Travels: London: Saturday 23th September 2000

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Highlights

Midland Grand Hotel; Kirkaldy testing Museum; Coram Foundation

Main purpose: take advantage of London Open House Weekend and to see more of the new Jubilee Line stations.


Arriving at the station at 09:02, I found the ticket queue reached outside the entrance! It took seven minutes to get a ticket. The far end of the train was largely empty - the rest full.

At Kings Cross most of the escalators were off for safety checks - something to do with "micro cracks". Piccadilly Line trains aren't stopping at Kings Cross at the moment because of that.

I missed a Northern Line train due to a large group of kids blocking the cross passage onto the platform. After a "2 minute wait" lasting 4, I caught a train to London Bridge where there's a longish walk to the Jubilee Line station. Again I just missed a train but after another 4-minute wait I travelled to Southwark station. Its lower parts have the steel cladding of the new Jubilee Line stations then you emerge in a hall that's very striking: a semi-circular wall made of blue triangles. I felt I'd been here before but couldn't work out when. Maybe there's another station like this?

There are exits to Waterloo East station and Blackfriars Road. I took the latter and via Burrel Street and Prices Street I arrived at the Kirkaldy Testing Museum. This time the front entrance was the one in use. It's early days for the Museum as yet, with a limited amount properly organised to see as a visitor. However there's some impressive engineering kit there and it should be a fine sight when operating and when there are proper displays.

Along Southwark Street I passed the striking Hop Exchange building and then crossed over into High Steet. I went into the George Inn which is about 100m south of the road junction. It seems to be run by Nicholsons (i.e. Bass). Disappointingly, the staff are in uniform. Bishops Brewery Southwark [now operating as Old London Bridge Brewery, I believe] supply the place with a special Restoration Ale (3.7%, 1.20/half). There's a large courtyard with bench tables and heaters, and loos on the far side. Whilst I was there a tour arrived - one of the London walks I think.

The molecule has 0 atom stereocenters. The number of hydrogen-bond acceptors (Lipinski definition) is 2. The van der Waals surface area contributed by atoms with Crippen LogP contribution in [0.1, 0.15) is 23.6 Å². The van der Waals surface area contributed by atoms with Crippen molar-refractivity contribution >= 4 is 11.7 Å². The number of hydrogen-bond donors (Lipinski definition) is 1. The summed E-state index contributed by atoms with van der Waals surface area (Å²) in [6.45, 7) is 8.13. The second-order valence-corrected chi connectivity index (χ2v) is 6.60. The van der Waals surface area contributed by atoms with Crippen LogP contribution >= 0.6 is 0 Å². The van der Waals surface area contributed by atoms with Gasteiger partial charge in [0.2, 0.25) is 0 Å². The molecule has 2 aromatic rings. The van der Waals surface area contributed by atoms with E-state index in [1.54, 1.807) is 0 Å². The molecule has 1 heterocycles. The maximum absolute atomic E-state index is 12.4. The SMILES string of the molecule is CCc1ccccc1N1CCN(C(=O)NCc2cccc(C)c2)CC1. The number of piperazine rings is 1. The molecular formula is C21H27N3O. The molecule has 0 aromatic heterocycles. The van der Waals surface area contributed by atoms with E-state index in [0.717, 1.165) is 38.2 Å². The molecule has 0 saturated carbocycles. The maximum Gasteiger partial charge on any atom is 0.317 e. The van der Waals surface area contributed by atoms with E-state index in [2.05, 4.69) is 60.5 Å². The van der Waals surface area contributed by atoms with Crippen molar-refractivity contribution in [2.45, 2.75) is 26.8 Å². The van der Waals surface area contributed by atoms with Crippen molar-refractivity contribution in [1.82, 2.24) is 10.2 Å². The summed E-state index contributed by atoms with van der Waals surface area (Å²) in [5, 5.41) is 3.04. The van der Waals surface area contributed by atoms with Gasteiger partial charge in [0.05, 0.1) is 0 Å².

There were groups of young men roaming about looking for a pub with soccer on the TV - there was some Euro match on.

At 11:35 I arrived at Fish!Diner and this time they were using the outside seating. I had a coffee and excellent monkfish - good value for 18.34. Another tour group turned up alongside to admire the Cathedral.

Next stop was the Market Porter. There have been comments on uk.food+drink.real-ale about the staff being moody or less than polite or whatever. I have to agree. For instance in this case the landlord mumbled somthing to me about listening in when I was minding my own business, concentrating on my own thoughts and wasn't even aware he was speaking to a nearby customer. On my first visit the barman who served seemed off-hand yet two weeks ago the barmaid were fine.

This time Spinaker Pillage (4.7%, 1.15/half), Harveys Sussex BB (4.0%) and Jolly Roger (5.2%) plus several other beers were on. GWR real cider was on and there was no music blaring.

In the Wheatsheaf they only had Milton Electra (2.20) and Courage Directors - a bit of a come-down. Footy was on the telly.